Issue 2


The Phantom Voice
By Tim Jones-Yelvington


Household and empire converge in the diva’s oratory. For her household, picture a penthouse, profanities cast in gold. New money never had it so gaudy, nor good. You have seen this diva on television, heard her on the radio, or waited in the crowd, baited and breathless. Have admired the tracks of her flatiron, her iron will, or golden legs. Every man knows her name. Every woman knows her face. When she walks into a room, all eyes are on her. She is the daughter or the mother or the mouthpiece of a tyrant. In her wake, the bodies are bagged.

But her voice—O, to possess such a voice as hers! She sings, grown men quake, collapse to their knees. But this voice is beyond just speech or song. Because hers is a 21st century voice, it does more than speak up or out. It’s a platform, control over media and message. The woman who could stop all this, but won’t. She holds the narrative in her manicured hand, and bends and bends.


For those of you who do not read the papers of record, or know anything about the world in which you live, it is perhaps necessary to introduce myself. I am the phantom. My native habitat is the bowels of power. Beneath the legislature, the production office, or the board room—or the simulacrum of the boardroom that sits down the hall from the office, with cameras overhanging its cardboard walls.

To find me, follow the subnetwork of basements that are accessed only by a rowboat. My skin is unblemished, face perfectly fair, yet I don a mask for flair. This mask will be the centerpiece of the diva’s spring collection, for which I have produced all the most notable designs.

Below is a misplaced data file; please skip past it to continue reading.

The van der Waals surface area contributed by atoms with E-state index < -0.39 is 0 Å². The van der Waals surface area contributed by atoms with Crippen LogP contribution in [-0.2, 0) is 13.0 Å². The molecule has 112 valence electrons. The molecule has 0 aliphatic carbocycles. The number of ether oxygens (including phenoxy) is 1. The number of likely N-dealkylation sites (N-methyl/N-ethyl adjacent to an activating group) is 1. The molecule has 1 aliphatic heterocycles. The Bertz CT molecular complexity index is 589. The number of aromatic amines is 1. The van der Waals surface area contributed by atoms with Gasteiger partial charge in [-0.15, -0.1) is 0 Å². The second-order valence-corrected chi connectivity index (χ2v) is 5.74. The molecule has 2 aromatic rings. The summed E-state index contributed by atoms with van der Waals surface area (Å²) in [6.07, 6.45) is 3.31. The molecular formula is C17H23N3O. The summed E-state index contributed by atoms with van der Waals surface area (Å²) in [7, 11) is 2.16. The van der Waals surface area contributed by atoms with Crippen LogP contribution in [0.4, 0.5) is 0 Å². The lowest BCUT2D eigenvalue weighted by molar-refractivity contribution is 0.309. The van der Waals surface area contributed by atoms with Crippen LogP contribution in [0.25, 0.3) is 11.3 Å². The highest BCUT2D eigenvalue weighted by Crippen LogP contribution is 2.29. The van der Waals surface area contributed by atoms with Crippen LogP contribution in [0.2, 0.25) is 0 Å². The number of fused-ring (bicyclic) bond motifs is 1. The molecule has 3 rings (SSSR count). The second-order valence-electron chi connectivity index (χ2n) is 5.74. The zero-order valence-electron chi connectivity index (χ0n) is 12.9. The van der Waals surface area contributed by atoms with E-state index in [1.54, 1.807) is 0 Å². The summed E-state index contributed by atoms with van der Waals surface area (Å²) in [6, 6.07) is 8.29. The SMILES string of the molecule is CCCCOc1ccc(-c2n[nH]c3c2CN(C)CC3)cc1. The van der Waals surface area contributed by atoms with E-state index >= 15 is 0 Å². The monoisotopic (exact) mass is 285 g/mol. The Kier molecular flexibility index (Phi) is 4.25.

The diva is my pupil, I her angel of music, by which I mean rhetoric, her speechwriter and architect, maestro of spin. I march behind her, she sings my happy tune. I mold her. People like her go down in history. People like me create the history. We run this world so that she and the tyrant can lead it.

I tell her, Square your shoulders. Imagine you’re a chimney. Your voice hot air, rising from your diaphragm, through the roof. Mouth each note just so.

She sings:

Some of my best friends are boys / Touching other boys

I shout—bravissimo!

Some of my best friends / Want equal pay for equal work

On Sunday afternoons, after a long week of tutelage, I huddle under covers, propped by pillows. While the others, the threatened, take to the square to rally, my shades are drawn.


Like the diva, I too once had a golden voice. I toured the country in a professional boys’ choir. My solos summoned something pure, the promise of the Nation, under God, guided by angels. I resembled an angel in my white satin robe, cheeks rouged by a natural, boyish blush.

Yet I felt time’s noose around my neck, the inevitable loss of this voice I had come to treasure, my sense of self. I saw it coming—a kind of exile.

Until one night, I took my position onstage, opened my mouth, and out came a croak. Like something fetid from the bowels of me, rank with age and sex and shame.

Let me be clear: I am not the hero of this story, but the villain. I was made to ensure the legacy of this world’s tyrants for generations to come. I am backbone, I am stones. I’ll never be in the history books. My name will never be on an airport or a doctrine. I’m fairly short, not so pretty, and thoroughly homosexual. Being the gears behind the voice is as far as my road goes.

I tell the diva: I am a monster. But I’m your monster.

One day, she too will have her platform stolen. Perhaps when she least expects it, perhaps by the person she least suspects. Such is the curse of the soprano—whether a diva, or the phantom who was once a boy.